The earliest models of laptops featured pointing sticks as their navigation device. It was the intuitive navigation solution for laptops.

Today, HP, Dell, Toshiba, and other laptop manufacturers all make laptops with pointing sticks. However, there’s one important thing to keep in mind. These pointing sticks don’t compare to IBM’s TrackPoint. IBM’s version is far superior. If you want to browse, navigate and use your computer without a mouse, forget about those other pointing sticks. Get an IBM/Lenovo one. And remember, you don’t have to buy a ThinkPad laptop for that. I’ll show you how in a sec.

The default settings for the TrackPoint usually suck

The concept of the modern pointing stick is that you control the computer pointer with minuscule physical movement. But there is one important setting for the TrackPoint that is not usually set optimally.

It’s the lightness of the stick.

When set to heavy more pressure on the TrackPoint is required to move the pointer, and light has the opposite effect. It’s best to have this set to lightest setting possible. To further decrease the required pressure, in the mouse settings for Windows OS, you can adjust the pointer speed under Motion settings of the mouse. Set the selector to the fastest setting possible.

Both the TrackPoint and the operating system’s mouse settings can be found in the Mouse dialog of the Control Panel of Windows OS.

Get used to the speed

When the proper settings are applied, the TrackPoint will respond to the slightest pressure. It becomes very sensitive. Some people with heavy fingers aren’t comfortable with this setting, but train yourself for a couple of minutes and you’ll get used to it.

You can use the TrackPoint to browse any computer mouselessly

I’m writing this post on a Sony VAIO, but I’m using the TrackPoint. How? This external keyboard.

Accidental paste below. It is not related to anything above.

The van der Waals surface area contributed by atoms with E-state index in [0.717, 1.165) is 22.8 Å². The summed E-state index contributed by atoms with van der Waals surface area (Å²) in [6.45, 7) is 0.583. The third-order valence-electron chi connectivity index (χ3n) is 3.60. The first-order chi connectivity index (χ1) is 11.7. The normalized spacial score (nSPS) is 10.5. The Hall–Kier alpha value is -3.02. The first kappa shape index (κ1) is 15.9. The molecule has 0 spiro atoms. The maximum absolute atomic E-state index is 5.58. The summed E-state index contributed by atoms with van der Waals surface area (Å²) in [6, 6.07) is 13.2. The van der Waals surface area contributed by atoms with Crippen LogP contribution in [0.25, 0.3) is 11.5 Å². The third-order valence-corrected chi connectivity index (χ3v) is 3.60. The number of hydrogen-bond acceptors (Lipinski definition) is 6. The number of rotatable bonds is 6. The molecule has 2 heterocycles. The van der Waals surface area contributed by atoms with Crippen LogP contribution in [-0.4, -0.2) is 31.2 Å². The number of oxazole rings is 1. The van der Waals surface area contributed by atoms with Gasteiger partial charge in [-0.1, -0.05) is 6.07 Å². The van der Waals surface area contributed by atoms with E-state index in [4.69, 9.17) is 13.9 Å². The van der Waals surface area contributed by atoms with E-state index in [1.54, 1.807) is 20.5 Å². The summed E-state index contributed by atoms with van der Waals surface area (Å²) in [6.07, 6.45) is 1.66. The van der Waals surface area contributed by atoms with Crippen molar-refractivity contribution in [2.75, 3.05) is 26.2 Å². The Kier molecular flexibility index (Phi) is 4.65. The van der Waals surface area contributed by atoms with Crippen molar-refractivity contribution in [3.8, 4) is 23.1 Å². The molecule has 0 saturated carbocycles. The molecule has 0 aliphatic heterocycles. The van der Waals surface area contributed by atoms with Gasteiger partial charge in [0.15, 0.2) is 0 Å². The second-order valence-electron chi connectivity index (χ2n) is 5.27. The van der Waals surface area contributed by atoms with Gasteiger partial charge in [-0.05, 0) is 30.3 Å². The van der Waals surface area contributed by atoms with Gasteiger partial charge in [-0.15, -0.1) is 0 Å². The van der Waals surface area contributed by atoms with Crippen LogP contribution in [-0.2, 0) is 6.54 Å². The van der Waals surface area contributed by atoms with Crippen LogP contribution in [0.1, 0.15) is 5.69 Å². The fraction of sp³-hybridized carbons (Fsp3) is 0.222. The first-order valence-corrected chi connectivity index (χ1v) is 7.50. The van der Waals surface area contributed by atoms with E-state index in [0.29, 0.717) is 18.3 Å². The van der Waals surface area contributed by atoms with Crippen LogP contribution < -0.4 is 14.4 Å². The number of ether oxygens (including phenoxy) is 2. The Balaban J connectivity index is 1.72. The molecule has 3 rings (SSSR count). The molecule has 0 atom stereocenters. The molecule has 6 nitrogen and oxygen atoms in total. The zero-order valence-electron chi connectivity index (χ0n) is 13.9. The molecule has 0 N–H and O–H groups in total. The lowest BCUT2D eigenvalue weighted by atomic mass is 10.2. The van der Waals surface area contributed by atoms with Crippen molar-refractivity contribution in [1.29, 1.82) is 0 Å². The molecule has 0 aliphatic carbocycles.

This newly released ThinkPad keyboard is based on ThinkPad’s latest and greatest laptop, the T400s. It’s very slim, yet sturdy.

This is an all in one computer browsing solution. It solves all the inconveniences of using an external mouse. Believe me, if you start using the TrackPoint, you’ll become a fan for life.

You can read more about the features and benefits of this device on Lenovo.com’s product page.

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2 thoughts on “Mouseless Browsing: Never Lift Your Fingers Off of the Keyboard Again!

  1. Karin Persson says:

    I had a Lenovo keyboard with a pointer stick and a pointer pad, which I bought about 3 years ago. Someone just broke it (and my heart) and I am trying to replace it (the keyboard), but can’t find it anymore. Can you think of any other brand with this doubble feature?

    • MK says:

      Hehehehe.

      If you must have the touchpad, then yeah, you must buy one of the older ThinkPad USB keyboards. I guess Lenovo figured that most people buy these keyboards for the pointing stick and not for the touchpad; that’s why they removed it.

      The older ThinkPad USB keyboards are getting harder to find, but they’re still out there. Check out this item on Amazon, for example. It might be just what you need.

      I don’t really know of any other brand that manufactures external keyboards with pointing stick and touchpad.